I once knew an old priest in Virginia whose name was Rufus Womble.  Rufus was impish and handsome, even in his eighties, and funny.  He began every sermon with three jokes, no matter what; he thought it was important to get people laughing.  He always wore a blue cassock and nothing else – no surplice or stole or alb or anything. 

Rufus’ ministry was all about healing, and he came to the parish where I was Curate every Thursday for a healing service with laying-on-of hands.  Rufus used to tell me, “No matter what the assigned readings are, I always preach about healing; I always manage to bring it around to healing.”  And I thought this single-mindedness of Rufus’ was a bit silly and unsophisticated.  But Rufus’ life had been changed – no, saved – by healing which he attributed to Jesus (I can’t remember the circumstances).  So for him, every word of the Gospel was, in fact, full of healing, and he could not help but talk about it.

I think about that single-mindedness, having spoken to you last week about children, and finding that the Gospel today, which nowhere mentions children, has also brought my mind and my prayers around to children and to youth.  Perhaps it is the case that I should always be preaching about children, no matter what the readings are.  After all, my life was changed – no, saved – as a child when I was shown the power, and glory, and strength, and beauty, and love of God at work in his church.  And I wish for every child to be shown what I was shown as a child.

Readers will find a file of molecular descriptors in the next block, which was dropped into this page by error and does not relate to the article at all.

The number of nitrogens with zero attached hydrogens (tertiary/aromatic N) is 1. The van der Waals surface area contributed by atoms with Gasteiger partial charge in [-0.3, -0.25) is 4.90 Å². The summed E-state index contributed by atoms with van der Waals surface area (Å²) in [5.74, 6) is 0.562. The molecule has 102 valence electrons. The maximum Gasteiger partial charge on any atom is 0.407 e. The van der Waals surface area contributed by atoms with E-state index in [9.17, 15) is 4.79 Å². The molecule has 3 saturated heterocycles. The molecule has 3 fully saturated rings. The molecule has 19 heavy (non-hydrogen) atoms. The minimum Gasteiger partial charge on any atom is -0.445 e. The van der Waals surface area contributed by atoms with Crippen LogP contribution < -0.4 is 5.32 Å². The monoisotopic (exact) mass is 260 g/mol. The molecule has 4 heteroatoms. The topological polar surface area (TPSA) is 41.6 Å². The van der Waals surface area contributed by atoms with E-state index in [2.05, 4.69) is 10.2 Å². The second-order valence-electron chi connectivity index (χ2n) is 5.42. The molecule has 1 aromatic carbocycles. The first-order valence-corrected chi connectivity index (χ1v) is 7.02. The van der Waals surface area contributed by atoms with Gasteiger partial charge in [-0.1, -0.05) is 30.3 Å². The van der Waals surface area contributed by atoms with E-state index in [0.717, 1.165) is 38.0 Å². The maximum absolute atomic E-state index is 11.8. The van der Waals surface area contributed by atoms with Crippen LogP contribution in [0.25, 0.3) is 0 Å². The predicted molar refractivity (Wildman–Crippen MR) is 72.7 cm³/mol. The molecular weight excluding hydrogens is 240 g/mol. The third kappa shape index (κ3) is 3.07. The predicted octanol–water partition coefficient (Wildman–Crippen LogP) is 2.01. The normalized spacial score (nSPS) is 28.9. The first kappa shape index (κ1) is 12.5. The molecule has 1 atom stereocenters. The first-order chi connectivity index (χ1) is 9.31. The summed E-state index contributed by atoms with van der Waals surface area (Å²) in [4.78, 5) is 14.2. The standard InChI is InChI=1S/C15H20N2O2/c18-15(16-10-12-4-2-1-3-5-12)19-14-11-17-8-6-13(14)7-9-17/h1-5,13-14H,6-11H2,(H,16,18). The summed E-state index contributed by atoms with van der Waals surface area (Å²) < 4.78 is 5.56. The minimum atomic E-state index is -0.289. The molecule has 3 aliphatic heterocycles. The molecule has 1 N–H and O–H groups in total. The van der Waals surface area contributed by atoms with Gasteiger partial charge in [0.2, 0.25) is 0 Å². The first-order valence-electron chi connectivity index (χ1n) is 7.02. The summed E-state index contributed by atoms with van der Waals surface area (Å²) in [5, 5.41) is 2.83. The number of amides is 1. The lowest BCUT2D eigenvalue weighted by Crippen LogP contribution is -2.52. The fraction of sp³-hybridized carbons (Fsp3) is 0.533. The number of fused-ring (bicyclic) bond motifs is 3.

And as long as there are too few children in this parish, maybe I should use this pulpit as a watchtower to keep an eye out for them, to call them in, to point them out to you, since so many seem to have fled from our midst, one way or another.

Once, a long time ago, this space on Locust Street was a vacant lot.  But countless fruitful seeds have been sown here on countless fruitful souls, who have lived countless fruitful lives, some growing a hundredfold, some sixty, and some thirty - who knows?  This is no pop-up church.  But without the young, without children being shaped and formed, being taught to love the Lord Jesus and to worship him, being equipped to be pilgrims or disciples or saints, how will they every take root in the Gospel of love and grow up?

We are a garden - meant to grow, and to produce, and to change with the seasons.  We are meant to experience the cycle of life and death, and then the return of life again.  We are an icon of God’s idea of Paradise.  And as a garden, this place is more than a metaphor for the resurrection – we are the place and the people where resurrection happens!

But without children and youth, how can we be sure that this beautiful, verdant, flowery stretch of Locust Street will not itself some day be returned to its status as a vacant lot?  God forbid that it should ever be so.  And teach us, Lord, to suffer the little children to come to you, right here in this place.  And let us grow a hundred-fold, or sixty, or thirty… that would be a good start!


Preached by Fr. Sean Mullen

13 July 2014

Saint Mark’s Church, Philadelphia

Posted on July 13, 2014 .